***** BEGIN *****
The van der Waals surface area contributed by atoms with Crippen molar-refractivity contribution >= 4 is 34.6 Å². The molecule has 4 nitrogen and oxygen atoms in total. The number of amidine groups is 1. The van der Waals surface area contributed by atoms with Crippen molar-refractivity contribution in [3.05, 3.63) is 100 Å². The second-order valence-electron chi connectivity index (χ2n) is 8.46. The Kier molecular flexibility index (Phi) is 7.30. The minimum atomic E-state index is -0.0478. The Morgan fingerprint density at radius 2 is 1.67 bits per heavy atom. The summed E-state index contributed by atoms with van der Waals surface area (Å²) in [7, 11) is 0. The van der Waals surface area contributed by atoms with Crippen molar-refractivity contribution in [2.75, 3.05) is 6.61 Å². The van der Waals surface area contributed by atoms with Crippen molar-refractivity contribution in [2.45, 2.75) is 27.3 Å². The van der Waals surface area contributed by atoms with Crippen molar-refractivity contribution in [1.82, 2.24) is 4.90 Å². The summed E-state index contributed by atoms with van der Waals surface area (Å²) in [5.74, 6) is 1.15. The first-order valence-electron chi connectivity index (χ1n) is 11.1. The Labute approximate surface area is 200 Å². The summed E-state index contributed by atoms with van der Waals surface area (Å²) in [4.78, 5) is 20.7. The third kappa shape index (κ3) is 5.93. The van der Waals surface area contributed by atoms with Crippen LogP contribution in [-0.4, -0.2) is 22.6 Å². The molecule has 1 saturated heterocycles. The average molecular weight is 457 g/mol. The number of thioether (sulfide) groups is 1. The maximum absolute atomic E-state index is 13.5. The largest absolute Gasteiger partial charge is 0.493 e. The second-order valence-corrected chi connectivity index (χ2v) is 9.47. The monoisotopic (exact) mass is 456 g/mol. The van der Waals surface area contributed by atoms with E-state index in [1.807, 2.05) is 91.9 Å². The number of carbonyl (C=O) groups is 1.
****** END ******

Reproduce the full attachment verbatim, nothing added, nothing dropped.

The van der Waals surface area contributed by atoms with Crippen molar-refractivity contribution >= 4 is 34.6 Å². The molecule has 4 nitrogen and oxygen atoms in total. The number of amidine groups is 1. The van der Waals surface area contributed by atoms with Crippen molar-refractivity contribution in [3.05, 3.63) is 100 Å². The second-order valence-electron chi connectivity index (χ2n) is 8.46. The Kier molecular flexibility index (Phi) is 7.30. The minimum atomic E-state index is -0.0478. The Morgan fingerprint density at radius 2 is 1.67 bits per heavy atom. The summed E-state index contributed by atoms with van der Waals surface area (Å²) in [7, 11) is 0. The van der Waals surface area contributed by atoms with Crippen molar-refractivity contribution in [2.75, 3.05) is 6.61 Å². The van der Waals surface area contributed by atoms with Crippen molar-refractivity contribution in [2.45, 2.75) is 27.3 Å². The van der Waals surface area contributed by atoms with Crippen molar-refractivity contribution in [1.82, 2.24) is 4.90 Å². The summed E-state index contributed by atoms with van der Waals surface area (Å²) in [5.74, 6) is 1.15. The first-order valence-electron chi connectivity index (χ1n) is 11.1. The Labute approximate surface area is 200 Å². The summed E-state index contributed by atoms with van der Waals surface area (Å²) in [4.78, 5) is 20.7. The third kappa shape index (κ3) is 5.93. The van der Waals surface area contributed by atoms with Crippen LogP contribution in [-0.4, -0.2) is 22.6 Å². The molecule has 1 saturated heterocycles. The average molecular weight is 457 g/mol. The number of thioether (sulfide) groups is 1. The maximum absolute atomic E-state index is 13.5. The largest absolute Gasteiger partial charge is 0.493 e. The second-order valence-corrected chi connectivity index (χ2v) is 9.47. The monoisotopic (exact) mass is 456 g/mol. The van der Waals surface area contributed by atoms with E-state index in [1.807, 2.05) is 91.9 Å². The number of carbonyl (C=O) groups is 1.